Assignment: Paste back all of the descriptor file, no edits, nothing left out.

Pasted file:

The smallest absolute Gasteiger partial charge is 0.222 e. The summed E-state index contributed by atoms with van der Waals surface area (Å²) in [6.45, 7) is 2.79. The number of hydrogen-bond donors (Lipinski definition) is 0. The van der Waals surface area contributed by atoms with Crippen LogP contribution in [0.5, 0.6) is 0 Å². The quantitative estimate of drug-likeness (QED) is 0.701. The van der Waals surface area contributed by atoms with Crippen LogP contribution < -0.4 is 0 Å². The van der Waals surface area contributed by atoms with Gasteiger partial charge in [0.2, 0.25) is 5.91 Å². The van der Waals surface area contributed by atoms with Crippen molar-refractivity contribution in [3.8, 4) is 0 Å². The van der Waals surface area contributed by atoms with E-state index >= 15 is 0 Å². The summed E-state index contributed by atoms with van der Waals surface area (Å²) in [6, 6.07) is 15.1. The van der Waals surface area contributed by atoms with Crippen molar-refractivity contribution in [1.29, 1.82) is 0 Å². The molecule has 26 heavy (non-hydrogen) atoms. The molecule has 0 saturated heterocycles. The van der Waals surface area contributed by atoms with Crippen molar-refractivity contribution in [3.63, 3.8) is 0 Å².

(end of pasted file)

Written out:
The smallest absolute Gasteiger partial charge is 0.222 e. The summed E-state index contributed by atoms with van der Waals surface area (Å²) in [6.45, 7) is 2.79. The number of hydrogen-bond donors (Lipinski definition) is 0. The van der Waals surface area contributed by atoms with Crippen LogP contribution in [0.5, 0.6) is 0 Å². The quantitative estimate of drug-likeness (QED) is 0.701. The van der Waals surface area contributed by atoms with Crippen LogP contribution < -0.4 is 0 Å². The van der Waals surface area contributed by atoms with Gasteiger partial charge in [0.2, 0.25) is 5.91 Å². The van der Waals surface area contributed by atoms with Crippen molar-refractivity contribution in [3.8, 4) is 0 Å². The van der Waals surface area contributed by atoms with E-state index >= 15 is 0 Å². The summed E-state index contributed by atoms with van der Waals surface area (Å²) in [6, 6.07) is 15.1. The van der Waals surface area contributed by atoms with Crippen molar-refractivity contribution in [1.29, 1.82) is 0 Å². The molecule has 26 heavy (non-hydrogen) atoms. The molecule has 0 saturated heterocycles. The van der Waals surface area contributed by atoms with Crippen molar-refractivity contribution in [3.63, 3.8) is 0 Å².